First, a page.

In 2019, Jeff Bartell formed a new band named "Mystery Gems" The new record "When You Become Real" is a dream pop mediation on the frictions evident in the Jeff's visual work: alluring and fuzzy with dark undertones that almost go unnoticed on first listen/view.
Inside Jeff Bartell's uninhibited search for depth in the darkness.
We first saw Jeff perform in 2016 at a Rye Pines show. He was playing bass in the band Magic Shoppe as they winded up for a Europe tour. I remember Jeff being completely transfixed during the performance, as if the driving pysch tones we we're experiencing were unfolding on a different plane.
After the tour, Jeff created a series of digital prints titled "Bathers". Shadowy half submerged figures floated on concise vector symbols. The simple "flat web design" visual language contrasted with the dark and foreboding subjects. Over the next couple years Jeff published more digital illustration series with increasingly ominous titles: "Harbingers" "Weepers" "Reavers" "Phantoms". The darkness and ego-death at the heart of a surreal artistic gesture is distilled in sugary, magnetic compositions. There is something loud and kind of terrifying going on here, but I also feel soothed and in somehow comfortable in it's presence.
In 2019, Jeff formed a new band named "Mystery Gems" along with fellow Magic Shoppe alums, Kate Murray (bass, vocals), Tim Cushing (guitars), Tayler Fitzpatrick (guitars), Derek Whitaker (drums). The new record "When You Become Real" is a dream pop mediation on the frictions evident in the Jeff's visual work. The record is alluring and fuzzy with darker undertones that almost go unnoticed on first listen/view. On the song "Descender" Jeff tones, "These days I'm afraid, again." Our fall into introspection is then snapped into a fractal pattern by the ricochet drums and distorted guitars. As the song takes flight we find ourselves in a sound that is sticky and elevated. The chorus of voices bounces around your head like all of the expressions of the people you pass on the street. Subliminal symbolic signals being transferred through shuffling glances, or smiling subway ads. The sound encourages an acceleration of the senses in hopes of observing the wider para-species interconnectedness of bio-chemical energy.
When Jeff approached us about collaborating on a video, we giddy-ly said yes. With his keen and distinctive art direction, we knew this would be a lifted experience and an opportunity to experiment with new lighting and video performance ideas. Our focus was on capturing performance that has as much energy and rhythm as the live show. Through the process of filming and directing Jeff, Derek, Kate, and Tim in the studio we developed a rhythm to the way the camera moves through the song. We took this experience outside for the final chorus of the song. Battery power lights mounted to a push-cart dolly and rigged with our camera swirls and spins around the ghost in the park. After layering in tons of visual reverb, kaleidoscope takes, and rhythmic cutting we had a video that would do justice to Jeff's vision for "Descender"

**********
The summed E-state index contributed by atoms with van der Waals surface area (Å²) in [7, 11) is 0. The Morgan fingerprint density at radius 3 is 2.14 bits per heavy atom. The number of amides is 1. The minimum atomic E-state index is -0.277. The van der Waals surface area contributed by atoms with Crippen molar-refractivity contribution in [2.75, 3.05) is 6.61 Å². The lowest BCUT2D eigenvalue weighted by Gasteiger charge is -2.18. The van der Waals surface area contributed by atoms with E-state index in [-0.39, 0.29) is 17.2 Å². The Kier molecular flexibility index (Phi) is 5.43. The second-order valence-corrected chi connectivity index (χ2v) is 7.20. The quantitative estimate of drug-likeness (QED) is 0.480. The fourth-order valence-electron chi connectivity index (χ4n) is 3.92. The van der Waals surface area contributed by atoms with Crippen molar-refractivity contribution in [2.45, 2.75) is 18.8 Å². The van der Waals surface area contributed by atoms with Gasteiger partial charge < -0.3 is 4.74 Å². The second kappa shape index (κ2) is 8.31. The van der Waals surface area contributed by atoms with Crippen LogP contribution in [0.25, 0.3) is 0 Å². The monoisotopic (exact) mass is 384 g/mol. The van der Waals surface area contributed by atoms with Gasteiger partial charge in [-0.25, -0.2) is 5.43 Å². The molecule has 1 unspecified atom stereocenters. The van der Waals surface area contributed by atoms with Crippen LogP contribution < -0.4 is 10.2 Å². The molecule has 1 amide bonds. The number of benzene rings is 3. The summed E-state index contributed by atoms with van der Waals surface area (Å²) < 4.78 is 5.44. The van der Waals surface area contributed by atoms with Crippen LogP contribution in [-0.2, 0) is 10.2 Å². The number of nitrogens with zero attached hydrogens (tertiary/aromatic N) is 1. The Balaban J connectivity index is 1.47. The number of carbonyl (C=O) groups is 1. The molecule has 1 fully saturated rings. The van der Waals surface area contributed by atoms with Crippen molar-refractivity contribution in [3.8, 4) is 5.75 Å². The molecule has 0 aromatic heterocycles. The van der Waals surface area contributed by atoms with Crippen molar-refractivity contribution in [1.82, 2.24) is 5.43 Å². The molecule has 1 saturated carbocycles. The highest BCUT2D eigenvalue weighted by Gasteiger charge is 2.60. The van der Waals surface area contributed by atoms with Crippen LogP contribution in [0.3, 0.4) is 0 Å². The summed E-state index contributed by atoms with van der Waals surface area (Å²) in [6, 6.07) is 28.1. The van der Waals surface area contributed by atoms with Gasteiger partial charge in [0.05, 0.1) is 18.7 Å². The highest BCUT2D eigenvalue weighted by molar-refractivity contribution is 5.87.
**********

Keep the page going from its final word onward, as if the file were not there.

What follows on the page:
We met up with Jeff and the band to premiere "Descender" at Boston Open Screen, a monthly open-mic-for-films event at Coolidge Corner theater. The left-field screening included dense Sega game review, found footage political opera, high-school dirtball comedy, actor screentest, and our simulated-barbitchuate-esque music video. Seeing the film in this context and on the big screen really made me appreciate the uniqueness of Jeff's vision and sound. His charge into the dark subconscious of the psyche has made for a truly uninhibited and combustive body of work. At the networking hang after the screening, we caught up with Tim Cushing, who shared our admiration for Jeff, "Man, I really love that dude. I would do anything for that dude. Just really solid." After pressing him on the process of playing guitars for Jeff's project, Tim fawned, "It was just a really tight collaborative process, he basically came to me with material he had been working on and let me go. Very specific with what he was doing but also very hands-off. I had a lot of freedom to play around, and be really creative on the songs. Really great process." Check out the music video and pre-order "When You Become Real" on bandcamp and follow Mystery Gems for shows coming up. - JR